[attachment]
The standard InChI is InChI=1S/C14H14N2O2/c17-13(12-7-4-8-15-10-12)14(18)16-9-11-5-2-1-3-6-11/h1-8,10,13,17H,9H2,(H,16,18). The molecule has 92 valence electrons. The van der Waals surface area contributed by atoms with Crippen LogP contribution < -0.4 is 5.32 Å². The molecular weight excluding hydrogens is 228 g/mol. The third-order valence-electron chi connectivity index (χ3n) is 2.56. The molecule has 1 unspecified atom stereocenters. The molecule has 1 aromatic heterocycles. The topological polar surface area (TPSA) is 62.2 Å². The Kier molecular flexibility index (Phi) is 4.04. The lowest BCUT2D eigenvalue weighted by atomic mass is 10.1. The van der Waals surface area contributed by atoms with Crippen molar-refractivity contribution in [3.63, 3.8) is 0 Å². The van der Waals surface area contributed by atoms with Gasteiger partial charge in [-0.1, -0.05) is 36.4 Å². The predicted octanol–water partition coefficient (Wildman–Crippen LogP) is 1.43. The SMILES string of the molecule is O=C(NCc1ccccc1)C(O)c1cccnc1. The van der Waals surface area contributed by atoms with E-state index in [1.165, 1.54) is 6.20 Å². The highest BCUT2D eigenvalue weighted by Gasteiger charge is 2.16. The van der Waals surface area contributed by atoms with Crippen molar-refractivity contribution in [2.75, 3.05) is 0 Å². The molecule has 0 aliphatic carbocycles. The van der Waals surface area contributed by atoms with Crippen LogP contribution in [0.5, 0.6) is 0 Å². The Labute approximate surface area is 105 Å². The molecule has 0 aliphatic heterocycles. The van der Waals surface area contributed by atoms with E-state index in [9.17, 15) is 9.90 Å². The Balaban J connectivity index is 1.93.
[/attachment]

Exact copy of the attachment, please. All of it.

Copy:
The standard InChI is InChI=1S/C14H14N2O2/c17-13(12-7-4-8-15-10-12)14(18)16-9-11-5-2-1-3-6-11/h1-8,10,13,17H,9H2,(H,16,18). The molecule has 92 valence electrons. The van der Waals surface area contributed by atoms with Crippen LogP contribution < -0.4 is 5.32 Å². The molecular weight excluding hydrogens is 228 g/mol. The third-order valence-electron chi connectivity index (χ3n) is 2.56. The molecule has 1 unspecified atom stereocenters. The molecule has 1 aromatic heterocycles. The topological polar surface area (TPSA) is 62.2 Å². The Kier molecular flexibility index (Phi) is 4.04. The lowest BCUT2D eigenvalue weighted by atomic mass is 10.1. The van der Waals surface area contributed by atoms with Crippen molar-refractivity contribution in [3.63, 3.8) is 0 Å². The van der Waals surface area contributed by atoms with Gasteiger partial charge in [-0.1, -0.05) is 36.4 Å². The predicted octanol–water partition coefficient (Wildman–Crippen LogP) is 1.43. The SMILES string of the molecule is O=C(NCc1ccccc1)C(O)c1cccnc1. The van der Waals surface area contributed by atoms with E-state index in [1.165, 1.54) is 6.20 Å². The highest BCUT2D eigenvalue weighted by Gasteiger charge is 2.16. The van der Waals surface area contributed by atoms with Crippen molar-refractivity contribution in [2.75, 3.05) is 0 Å². The molecule has 0 aliphatic carbocycles. The van der Waals surface area contributed by atoms with Crippen LogP contribution in [0.5, 0.6) is 0 Å². The Labute approximate surface area is 105 Å². The molecule has 0 aliphatic heterocycles. The van der Waals surface area contributed by atoms with E-state index in [9.17, 15) is 9.90 Å². The Balaban J connectivity index is 1.93.